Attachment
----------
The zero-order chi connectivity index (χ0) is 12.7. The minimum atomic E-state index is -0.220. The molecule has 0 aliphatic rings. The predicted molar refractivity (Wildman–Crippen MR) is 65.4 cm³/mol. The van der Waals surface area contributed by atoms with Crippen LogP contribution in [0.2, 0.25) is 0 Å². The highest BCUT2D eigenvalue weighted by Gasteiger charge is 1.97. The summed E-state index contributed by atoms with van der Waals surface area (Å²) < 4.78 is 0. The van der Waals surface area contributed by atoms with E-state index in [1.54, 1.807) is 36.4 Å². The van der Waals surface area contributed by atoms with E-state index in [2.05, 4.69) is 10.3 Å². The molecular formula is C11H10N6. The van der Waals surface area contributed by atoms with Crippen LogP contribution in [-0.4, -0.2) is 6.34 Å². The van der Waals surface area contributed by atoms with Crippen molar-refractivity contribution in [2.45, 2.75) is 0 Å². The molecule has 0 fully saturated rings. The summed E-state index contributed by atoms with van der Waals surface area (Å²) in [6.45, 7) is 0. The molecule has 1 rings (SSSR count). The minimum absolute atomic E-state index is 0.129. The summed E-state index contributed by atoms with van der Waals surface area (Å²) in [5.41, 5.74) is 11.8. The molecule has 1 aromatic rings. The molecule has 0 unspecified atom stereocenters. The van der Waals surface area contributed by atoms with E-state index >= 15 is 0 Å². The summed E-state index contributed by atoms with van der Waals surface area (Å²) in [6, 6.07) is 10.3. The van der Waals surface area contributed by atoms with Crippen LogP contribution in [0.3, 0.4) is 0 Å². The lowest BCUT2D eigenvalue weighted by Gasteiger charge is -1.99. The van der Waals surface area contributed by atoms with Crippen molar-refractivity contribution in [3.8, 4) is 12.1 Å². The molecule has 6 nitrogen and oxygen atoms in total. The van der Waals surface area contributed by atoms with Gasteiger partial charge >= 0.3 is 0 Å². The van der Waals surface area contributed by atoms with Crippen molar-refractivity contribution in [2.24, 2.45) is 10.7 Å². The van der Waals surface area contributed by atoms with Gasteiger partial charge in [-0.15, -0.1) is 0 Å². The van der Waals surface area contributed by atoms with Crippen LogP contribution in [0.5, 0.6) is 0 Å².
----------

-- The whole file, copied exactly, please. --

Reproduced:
The zero-order chi connectivity index (χ0) is 12.7. The minimum atomic E-state index is -0.220. The molecule has 0 aliphatic rings. The predicted molar refractivity (Wildman–Crippen MR) is 65.4 cm³/mol. The van der Waals surface area contributed by atoms with Crippen LogP contribution in [0.2, 0.25) is 0 Å². The highest BCUT2D eigenvalue weighted by Gasteiger charge is 1.97. The summed E-state index contributed by atoms with van der Waals surface area (Å²) < 4.78 is 0. The van der Waals surface area contributed by atoms with E-state index in [1.54, 1.807) is 36.4 Å². The van der Waals surface area contributed by atoms with E-state index in [2.05, 4.69) is 10.3 Å². The molecular formula is C11H10N6. The van der Waals surface area contributed by atoms with Crippen LogP contribution in [-0.4, -0.2) is 6.34 Å². The van der Waals surface area contributed by atoms with Crippen molar-refractivity contribution in [2.45, 2.75) is 0 Å². The molecule has 0 fully saturated rings. The summed E-state index contributed by atoms with van der Waals surface area (Å²) in [6.45, 7) is 0. The molecule has 1 rings (SSSR count). The minimum absolute atomic E-state index is 0.129. The summed E-state index contributed by atoms with van der Waals surface area (Å²) in [5.41, 5.74) is 11.8. The molecule has 1 aromatic rings. The molecule has 0 unspecified atom stereocenters. The van der Waals surface area contributed by atoms with E-state index >= 15 is 0 Å². The summed E-state index contributed by atoms with van der Waals surface area (Å²) in [6, 6.07) is 10.3. The van der Waals surface area contributed by atoms with Crippen LogP contribution in [0.3, 0.4) is 0 Å². The lowest BCUT2D eigenvalue weighted by Gasteiger charge is -1.99. The van der Waals surface area contributed by atoms with Crippen molar-refractivity contribution in [3.8, 4) is 12.1 Å². The molecule has 6 nitrogen and oxygen atoms in total. The van der Waals surface area contributed by atoms with Gasteiger partial charge >= 0.3 is 0 Å². The van der Waals surface area contributed by atoms with Crippen molar-refractivity contribution in [2.24, 2.45) is 10.7 Å². The van der Waals surface area contributed by atoms with Gasteiger partial charge in [-0.15, -0.1) is 0 Å². The van der Waals surface area contributed by atoms with Crippen LogP contribution in [0.5, 0.6) is 0 Å².